America

Get Ready For Bike To Work Day (And Share Your Photos)

Three men stand with their penny farthing bicycles. Follow their example for Bike to Work Day, and take a photo of yourself and your bike. Then, post the photo to Twitter or Instagram, with the hashtag #NPRbike. i i

hide captionThree men stand with their penny farthing bicycles. Follow their example for Bike to Work Day, and take a photo of yourself and your bike. Then, post the photo to Twitter or Instagram, with the hashtag #NPRbike.

Hulton Archive/Getty Images
Three men stand with their penny farthing bicycles. Follow their example for Bike to Work Day, and take a photo of yourself and your bike. Then, post the photo to Twitter or Instagram, with the hashtag #NPRbike.

Three men stand with their penny farthing bicycles. Follow their example for Bike to Work Day, and take a photo of yourself and your bike. Then, post the photo to Twitter or Instagram, with the hashtag #NPRbike.

Hulton Archive/Getty Images

Bike to Work Day is this Friday, May 18. And that prompts a question: Do you bike to work? If so, you should prove it — by taking a photo of yourself with your bike. Then share the picture, and we'll consider it for NPR's Bike to Work Day gallery.

Just post the image to Twitter or Instagram with the hashtag #NPRbike, and we'll take a look. To be considered for the gallery, post your pics by 2 p.m. EDT Thursday. If you miss that deadline, don't worry — on Bike to Work Day, you can use that same hashtag to see how NPR listeners roll.

If you love riding on a particular street, or maybe a certain hill really challenges you, show us what makes your commute special. You can also show off your bike's fenders, racks or baskets, but this is no beauty contest — it doesn't matter if the only TLC your bike gets is air for its tires and oil for the chain.

NPR's coverage of Bike to Work Day will also include a Morning Edition interview with Grant Petersen, the iconoclastic leader of Rivendell Bicycle Works (and the author of a new book, Just Ride). Check the Morning Edition page Friday for that story — and to see the gallery of bike commuters.

More than 730,000 Americans ride their bikes to work, according to data compiled by the U.S. Census' American Community Survey, taken in 2010. But many would-be cyclists say they're worried about riding alongside cars. And they don't want to be that pushy rider who weaves around folks on the sidewalk, either.

If you're looking to explore new routes, consider using a site like Bikely, which compiles the favorite bike routes of cyclists around the United States (and the world). The routes are tagged with words like "scenic," "intermediate," and "low traffic." You can search by state or region, and download a Google Map version of the ride. Even if you don't want to ride the full 15 or 20 miles of a route, you can still get good ideas about the roads and paths that cyclists prefer.

Another resource is the new Most Bikeable Cities list, compiled by Walk Score — the site that rates neighborhoods and cities based on how easy (and rewarding) it is to walk around in them. According to Walk Score, Minneapolis is the "most bikeable" large U.S. city, with a score of 79.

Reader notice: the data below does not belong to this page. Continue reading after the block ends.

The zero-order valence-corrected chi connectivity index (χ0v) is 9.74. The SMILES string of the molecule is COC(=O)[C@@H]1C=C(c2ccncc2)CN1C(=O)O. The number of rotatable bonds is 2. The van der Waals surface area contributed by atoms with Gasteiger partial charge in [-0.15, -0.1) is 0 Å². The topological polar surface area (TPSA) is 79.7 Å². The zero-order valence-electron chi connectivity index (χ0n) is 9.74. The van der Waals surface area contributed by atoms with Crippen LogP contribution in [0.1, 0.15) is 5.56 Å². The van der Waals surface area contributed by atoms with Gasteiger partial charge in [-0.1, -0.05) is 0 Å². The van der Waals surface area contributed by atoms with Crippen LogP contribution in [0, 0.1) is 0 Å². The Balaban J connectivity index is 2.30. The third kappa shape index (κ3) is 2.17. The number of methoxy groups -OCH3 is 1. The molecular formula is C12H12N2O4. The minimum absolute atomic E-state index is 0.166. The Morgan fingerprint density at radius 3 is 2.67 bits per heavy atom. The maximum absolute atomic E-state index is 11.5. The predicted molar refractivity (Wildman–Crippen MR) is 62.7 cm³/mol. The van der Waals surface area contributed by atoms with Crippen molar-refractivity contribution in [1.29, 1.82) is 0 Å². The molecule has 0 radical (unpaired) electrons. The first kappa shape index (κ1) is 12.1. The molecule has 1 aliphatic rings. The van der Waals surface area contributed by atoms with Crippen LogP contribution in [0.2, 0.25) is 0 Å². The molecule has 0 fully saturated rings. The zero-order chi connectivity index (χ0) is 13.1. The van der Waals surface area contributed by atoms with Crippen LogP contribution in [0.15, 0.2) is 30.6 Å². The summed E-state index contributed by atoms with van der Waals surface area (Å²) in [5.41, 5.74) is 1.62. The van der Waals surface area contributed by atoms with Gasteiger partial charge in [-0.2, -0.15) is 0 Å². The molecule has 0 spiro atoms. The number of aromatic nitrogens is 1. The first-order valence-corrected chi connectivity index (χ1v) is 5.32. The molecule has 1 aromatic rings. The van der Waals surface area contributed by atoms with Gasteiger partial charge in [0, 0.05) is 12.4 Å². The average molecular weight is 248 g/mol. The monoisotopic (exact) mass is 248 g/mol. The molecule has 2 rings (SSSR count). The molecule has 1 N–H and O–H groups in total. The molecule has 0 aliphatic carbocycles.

The runner-up position is held by Portland, with 70 points. San Francisco also has 70 points, but maybe Walk Score is against the idea of ties. Here's the full list:

  • Minneapolis
  • Portland
  • San Francisco
  • Boston
  • Madison
  • Washington, D.C.
  • Seattle
  • Tucson
  • New York City
  • Chicago

There are many ways to see how your area rates in terms of "bikeableness," from the League of American Cyclists' interactive map of Bicycle Friendly America, to Bicycling magazine's Top 50 American bike cities list. Both lists include criteria like bike lanes and racks, as well as bike-friendly businesses.

And their goal isn't just to make cyclists who don't live in those anointed cities jealous. As Bicycling writes, "If your town isn't named below — or if it falls on our worst-cities list — then use this as an opportunity to do something about it, like cyclists in Miami did after their city earned a black mark in 2008." Miami bounced back from that showing to place 44th in the magazine's most recent list.

Just because you're biking to work doesn't mean it can't be a nice ride — and you also don't have to ride straight home. This photo was taken on an afternoon along the Potomac River, outside Washington, D.C. i i

hide captionJust because you're biking to work doesn't mean it can't be a nice ride — and you also don't have to ride straight home. This photo was taken on an afternoon along the Potomac River, outside Washington, D.C.

Bill Chappell/NPR
Just because you're biking to work doesn't mean it can't be a nice ride — and you also don't have to ride straight home. This photo was taken on an afternoon along the Potomac River, outside Washington, D.C.

Just because you're biking to work doesn't mean it can't be a nice ride — and you also don't have to ride straight home. This photo was taken on an afternoon along the Potomac River, outside Washington, D.C.

Bill Chappell/NPR

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